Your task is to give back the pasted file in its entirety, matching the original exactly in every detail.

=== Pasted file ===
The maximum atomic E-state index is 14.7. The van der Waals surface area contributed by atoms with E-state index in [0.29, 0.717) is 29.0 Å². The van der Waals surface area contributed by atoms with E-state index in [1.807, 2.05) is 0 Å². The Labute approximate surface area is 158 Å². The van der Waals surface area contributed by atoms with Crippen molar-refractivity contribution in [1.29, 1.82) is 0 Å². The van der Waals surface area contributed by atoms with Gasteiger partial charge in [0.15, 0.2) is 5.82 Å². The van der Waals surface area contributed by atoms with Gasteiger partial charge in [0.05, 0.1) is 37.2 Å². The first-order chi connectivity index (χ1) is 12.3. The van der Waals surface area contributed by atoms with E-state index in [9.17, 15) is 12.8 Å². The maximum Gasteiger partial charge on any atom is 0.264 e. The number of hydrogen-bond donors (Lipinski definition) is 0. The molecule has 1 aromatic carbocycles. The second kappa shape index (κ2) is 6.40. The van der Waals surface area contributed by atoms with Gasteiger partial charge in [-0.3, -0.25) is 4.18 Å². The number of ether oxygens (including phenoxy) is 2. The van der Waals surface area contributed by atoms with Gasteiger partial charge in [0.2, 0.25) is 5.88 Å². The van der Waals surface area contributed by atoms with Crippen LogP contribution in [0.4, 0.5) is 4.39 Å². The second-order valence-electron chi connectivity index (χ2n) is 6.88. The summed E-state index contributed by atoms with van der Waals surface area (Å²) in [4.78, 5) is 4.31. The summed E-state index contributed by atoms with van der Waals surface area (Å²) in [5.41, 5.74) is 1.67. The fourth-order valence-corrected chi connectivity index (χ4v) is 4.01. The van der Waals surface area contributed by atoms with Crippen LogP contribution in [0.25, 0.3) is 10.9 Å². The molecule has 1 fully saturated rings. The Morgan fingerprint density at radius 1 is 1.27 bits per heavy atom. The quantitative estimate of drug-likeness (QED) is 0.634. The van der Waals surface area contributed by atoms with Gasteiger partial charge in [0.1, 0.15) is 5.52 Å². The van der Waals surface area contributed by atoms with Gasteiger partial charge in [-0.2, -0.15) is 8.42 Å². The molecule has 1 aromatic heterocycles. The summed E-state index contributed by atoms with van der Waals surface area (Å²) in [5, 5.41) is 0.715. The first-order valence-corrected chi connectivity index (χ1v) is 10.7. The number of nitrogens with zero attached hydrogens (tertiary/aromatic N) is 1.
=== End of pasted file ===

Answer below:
The maximum atomic E-state index is 14.7. The van der Waals surface area contributed by atoms with E-state index in [0.29, 0.717) is 29.0 Å². The van der Waals surface area contributed by atoms with E-state index in [1.807, 2.05) is 0 Å². The Labute approximate surface area is 158 Å². The van der Waals surface area contributed by atoms with Crippen molar-refractivity contribution in [1.29, 1.82) is 0 Å². The van der Waals surface area contributed by atoms with Gasteiger partial charge in [0.15, 0.2) is 5.82 Å². The van der Waals surface area contributed by atoms with Gasteiger partial charge in [0.05, 0.1) is 37.2 Å². The first-order chi connectivity index (χ1) is 12.3. The van der Waals surface area contributed by atoms with E-state index in [9.17, 15) is 12.8 Å². The maximum Gasteiger partial charge on any atom is 0.264 e. The number of hydrogen-bond donors (Lipinski definition) is 0. The molecule has 1 aromatic carbocycles. The second kappa shape index (κ2) is 6.40. The van der Waals surface area contributed by atoms with Gasteiger partial charge in [-0.3, -0.25) is 4.18 Å². The number of ether oxygens (including phenoxy) is 2. The van der Waals surface area contributed by atoms with Gasteiger partial charge in [0.2, 0.25) is 5.88 Å². The van der Waals surface area contributed by atoms with Crippen LogP contribution in [0.4, 0.5) is 4.39 Å². The second-order valence-electron chi connectivity index (χ2n) is 6.88. The summed E-state index contributed by atoms with van der Waals surface area (Å²) in [4.78, 5) is 4.31. The summed E-state index contributed by atoms with van der Waals surface area (Å²) in [5.41, 5.74) is 1.67. The fourth-order valence-corrected chi connectivity index (χ4v) is 4.01. The van der Waals surface area contributed by atoms with Crippen LogP contribution in [0.25, 0.3) is 10.9 Å². The molecule has 1 fully saturated rings. The Morgan fingerprint density at radius 1 is 1.27 bits per heavy atom. The quantitative estimate of drug-likeness (QED) is 0.634. The van der Waals surface area contributed by atoms with Gasteiger partial charge in [0.1, 0.15) is 5.52 Å². The van der Waals surface area contributed by atoms with Gasteiger partial charge in [-0.2, -0.15) is 8.42 Å². The molecule has 1 aromatic heterocycles. The summed E-state index contributed by atoms with van der Waals surface area (Å²) in [5, 5.41) is 0.715. The first-order valence-corrected chi connectivity index (χ1v) is 10.7. The number of nitrogens with zero attached hydrogens (tertiary/aromatic N) is 1.